SoulCycle is being sued by a former employee for pregnancy discrimination, according to a complaint obtained by Refinery29 on Tuesday. The plaintiff is Jordan Kafenbaum, the former senior director of instructor programming and talent management at the company, who was fired on April 27, 2020, 32 days after giving birth, the complaint says.
Kafenbaum is suing the cycling institution; its interim chief executive officer, Sunder Reddy; and its former chief people officer, Adrienne Gemperle. She says the organization is guilty of “blatant pregnancy discrimination and retaliation.”
Kafenbaum had been overseeing almost 400 instructors, and her boss allegedly planned to promote her — before she announced she was pregnant. The lawsuit states that Gemperle shared news of the pregnancy widely at a conference with more than 100 employees in attendance. Gemperle, discussing a newly implemented paternal leave policy, allegedly said, “Jordan Kafenbaum’s mother actually just called to thank me for changing our policy because when we did …. Jordan finally got pregnant!” according to the complaint.
Kafenbaum confronted the CPO, who claimed it was just a joke, the complaint says. Kafenbaum says after the incident, she was retaliated against and was excluded from big meetings before she went on maternity leave. Just four weeks into her leave, and amid the coronavirus pandemic, Kafenbaum was told she was being let go.
Gemperle has not responded to Refinery29’s request for comment.
The complaint alleges that Kafenbaum was told at time of termination the decision was made based on the coronavirus, but was also given multiple "inconsistent excuses" including "department re-organization, performance concerns, position elimination, and, finally, a horrific, global pandemic."
The suit says that the fitness chain let go three other people shortly after or before giving birth this year. The complaint says that any claim made by the company that all four of these firings happened “because of financial concerns resulting from the pandemic is undercut by the fact that, since closing its fitness studios in March 2020, SoulCycle has continued to pay its instructors 75% of their salaries, which has cost SoulCycle hundreds of thousands of dollars.”
A SoulCyle spokesperson tells Refinery29: "SoulCycle offers paid parental leave for all full-time employees. Ms. Kafenbaum was unfortunately laid off as part of a necessary restructuring due to the impact of COVID-19. She was paid for the entirety of her maternity leave and offered severance." When Refinery29 reached out, Jeanne M. Christensen, Kafenbaum’s lawyer, stated Kafenbaum was "fired," not laid off.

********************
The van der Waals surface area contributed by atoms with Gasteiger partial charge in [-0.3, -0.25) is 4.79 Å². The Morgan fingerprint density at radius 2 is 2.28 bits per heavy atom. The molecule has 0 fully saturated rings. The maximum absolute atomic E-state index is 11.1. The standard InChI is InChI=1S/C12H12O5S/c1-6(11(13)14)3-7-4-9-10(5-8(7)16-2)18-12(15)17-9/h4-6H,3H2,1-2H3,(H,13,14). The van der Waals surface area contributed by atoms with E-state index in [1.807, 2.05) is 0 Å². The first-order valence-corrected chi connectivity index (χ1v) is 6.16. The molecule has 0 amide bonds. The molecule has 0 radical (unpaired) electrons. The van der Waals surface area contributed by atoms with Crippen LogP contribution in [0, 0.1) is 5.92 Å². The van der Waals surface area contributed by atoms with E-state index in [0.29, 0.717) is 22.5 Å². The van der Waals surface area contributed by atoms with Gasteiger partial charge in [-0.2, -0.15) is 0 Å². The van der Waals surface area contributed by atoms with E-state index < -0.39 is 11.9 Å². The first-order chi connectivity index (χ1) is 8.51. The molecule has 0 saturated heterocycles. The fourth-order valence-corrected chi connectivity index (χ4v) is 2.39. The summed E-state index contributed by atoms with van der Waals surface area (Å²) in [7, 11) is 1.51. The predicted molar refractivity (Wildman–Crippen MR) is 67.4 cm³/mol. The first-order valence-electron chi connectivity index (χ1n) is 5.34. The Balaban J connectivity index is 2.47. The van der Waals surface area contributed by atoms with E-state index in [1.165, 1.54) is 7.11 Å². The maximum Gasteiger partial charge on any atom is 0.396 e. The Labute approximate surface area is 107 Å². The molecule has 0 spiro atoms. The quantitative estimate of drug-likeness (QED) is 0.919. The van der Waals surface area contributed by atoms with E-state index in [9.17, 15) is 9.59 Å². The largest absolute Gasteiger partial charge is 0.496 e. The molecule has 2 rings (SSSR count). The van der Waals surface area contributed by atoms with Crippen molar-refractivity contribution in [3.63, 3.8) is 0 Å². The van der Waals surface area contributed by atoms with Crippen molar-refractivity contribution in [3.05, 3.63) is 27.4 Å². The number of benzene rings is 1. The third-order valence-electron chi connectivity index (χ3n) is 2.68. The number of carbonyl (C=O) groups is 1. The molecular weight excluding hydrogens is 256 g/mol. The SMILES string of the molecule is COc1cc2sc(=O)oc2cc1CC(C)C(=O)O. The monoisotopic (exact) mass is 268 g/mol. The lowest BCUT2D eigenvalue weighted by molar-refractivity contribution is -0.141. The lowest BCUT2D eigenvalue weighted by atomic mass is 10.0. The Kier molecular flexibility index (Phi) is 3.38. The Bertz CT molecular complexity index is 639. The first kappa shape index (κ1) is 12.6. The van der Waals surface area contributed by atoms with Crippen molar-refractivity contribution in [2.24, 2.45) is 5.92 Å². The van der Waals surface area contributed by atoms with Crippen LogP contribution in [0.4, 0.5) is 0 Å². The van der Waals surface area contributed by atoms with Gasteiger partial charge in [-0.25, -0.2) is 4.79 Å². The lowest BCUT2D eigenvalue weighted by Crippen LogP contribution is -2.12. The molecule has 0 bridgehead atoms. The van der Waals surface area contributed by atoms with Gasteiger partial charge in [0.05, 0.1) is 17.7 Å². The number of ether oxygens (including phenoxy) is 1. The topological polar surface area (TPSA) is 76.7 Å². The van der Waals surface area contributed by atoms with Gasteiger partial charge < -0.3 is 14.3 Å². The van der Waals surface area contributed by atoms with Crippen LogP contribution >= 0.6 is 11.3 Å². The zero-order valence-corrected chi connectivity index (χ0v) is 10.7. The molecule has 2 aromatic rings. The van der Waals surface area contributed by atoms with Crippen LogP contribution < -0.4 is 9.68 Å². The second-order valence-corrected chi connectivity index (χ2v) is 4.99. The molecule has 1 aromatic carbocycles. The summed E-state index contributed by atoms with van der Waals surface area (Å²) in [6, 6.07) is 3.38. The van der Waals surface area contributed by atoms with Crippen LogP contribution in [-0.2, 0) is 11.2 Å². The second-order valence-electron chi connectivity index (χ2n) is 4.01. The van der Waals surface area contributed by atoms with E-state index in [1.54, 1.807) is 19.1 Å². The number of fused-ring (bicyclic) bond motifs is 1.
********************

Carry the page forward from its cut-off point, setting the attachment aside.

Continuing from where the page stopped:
The complaint describes a harsh working environment at the company, detailing incidents of alleged discrimination and sexual harassment. It mentions an incident in which Kafenbaum says she witnessed Reddy gesture “with his hands and mouth what is commonly known to reference to a blow job.” The complaint also alleges that the former SoulCycle CEO Melanie Whelan previously told an employee that: “Paternity leave is for pussies.”
In their statement to Refinery29, SoulCycle did not comment directly on Reddy's behavior. Melanie Whelan did not provide Refinery29 with a statement before press time.
"The company strongly disagrees with the accusations contained in Kafenbaum's claim and intends to vigorously defend itself," the SoulCycle spokesperson said.
These allegations come shortly after the company was called out by several former workers for taking advantage of its employees of color, using their images as “marketing materials” instead of making a real commitment to supporting Black Lives Matter and racial justice.
“Whether SoulCycle marginalized and subjected female employees to ‘less than’ treatment because of their skin color is directly relevant to whether senior management similarly fostered or allowed bias to exist against female employees that became pregnant,” the complaint reads.
“SoulCycle pitches a brand of ‘tolerance and equality,’" Christensen said in an email statement sent to Refinery29. “But there is nothing inclusionary about firing a female employee because she became pregnant. This suggests allegiance to the bottom line over a ‘safe community.’ Recent allegations about a lack of commitment to diversity and inclusion by several female instructors creates even more questions about SoulCycle’s culture.”
Kafenbaum filed her charge with the Equal Employment Opportunity Commission and said that her treatment violated Title VII of the Civil Rights Act of 1964, as amended by the the Pregnancy Discrimination Act of 1974.